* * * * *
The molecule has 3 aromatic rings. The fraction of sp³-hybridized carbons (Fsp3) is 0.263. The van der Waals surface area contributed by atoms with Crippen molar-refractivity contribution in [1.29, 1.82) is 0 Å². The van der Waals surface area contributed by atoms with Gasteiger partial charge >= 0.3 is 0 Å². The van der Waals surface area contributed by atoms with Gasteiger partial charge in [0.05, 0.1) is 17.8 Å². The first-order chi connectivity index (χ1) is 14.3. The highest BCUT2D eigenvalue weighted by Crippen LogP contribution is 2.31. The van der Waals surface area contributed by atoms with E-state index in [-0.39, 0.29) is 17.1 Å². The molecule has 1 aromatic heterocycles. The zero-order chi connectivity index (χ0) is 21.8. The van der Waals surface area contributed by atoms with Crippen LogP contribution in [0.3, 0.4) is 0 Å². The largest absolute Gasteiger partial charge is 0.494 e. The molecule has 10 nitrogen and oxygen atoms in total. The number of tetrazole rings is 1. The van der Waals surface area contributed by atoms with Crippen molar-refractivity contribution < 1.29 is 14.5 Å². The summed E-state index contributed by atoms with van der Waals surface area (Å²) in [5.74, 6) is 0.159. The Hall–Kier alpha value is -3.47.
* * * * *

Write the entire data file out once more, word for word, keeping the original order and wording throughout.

The molecule has 3 aromatic rings. The fraction of sp³-hybridized carbons (Fsp3) is 0.263. The van der Waals surface area contributed by atoms with Crippen molar-refractivity contribution in [1.29, 1.82) is 0 Å². The van der Waals surface area contributed by atoms with Gasteiger partial charge >= 0.3 is 0 Å². The van der Waals surface area contributed by atoms with Gasteiger partial charge in [0.05, 0.1) is 17.8 Å². The first-order chi connectivity index (χ1) is 14.3. The highest BCUT2D eigenvalue weighted by Crippen LogP contribution is 2.31. The van der Waals surface area contributed by atoms with E-state index in [-0.39, 0.29) is 17.1 Å². The molecule has 1 aromatic heterocycles. The zero-order chi connectivity index (χ0) is 21.8. The van der Waals surface area contributed by atoms with Crippen LogP contribution in [0.3, 0.4) is 0 Å². The largest absolute Gasteiger partial charge is 0.494 e. The molecule has 10 nitrogen and oxygen atoms in total. The number of tetrazole rings is 1. The van der Waals surface area contributed by atoms with Crippen molar-refractivity contribution < 1.29 is 14.5 Å². The summed E-state index contributed by atoms with van der Waals surface area (Å²) in [5.74, 6) is 0.159. The Hall–Kier alpha value is -3.47.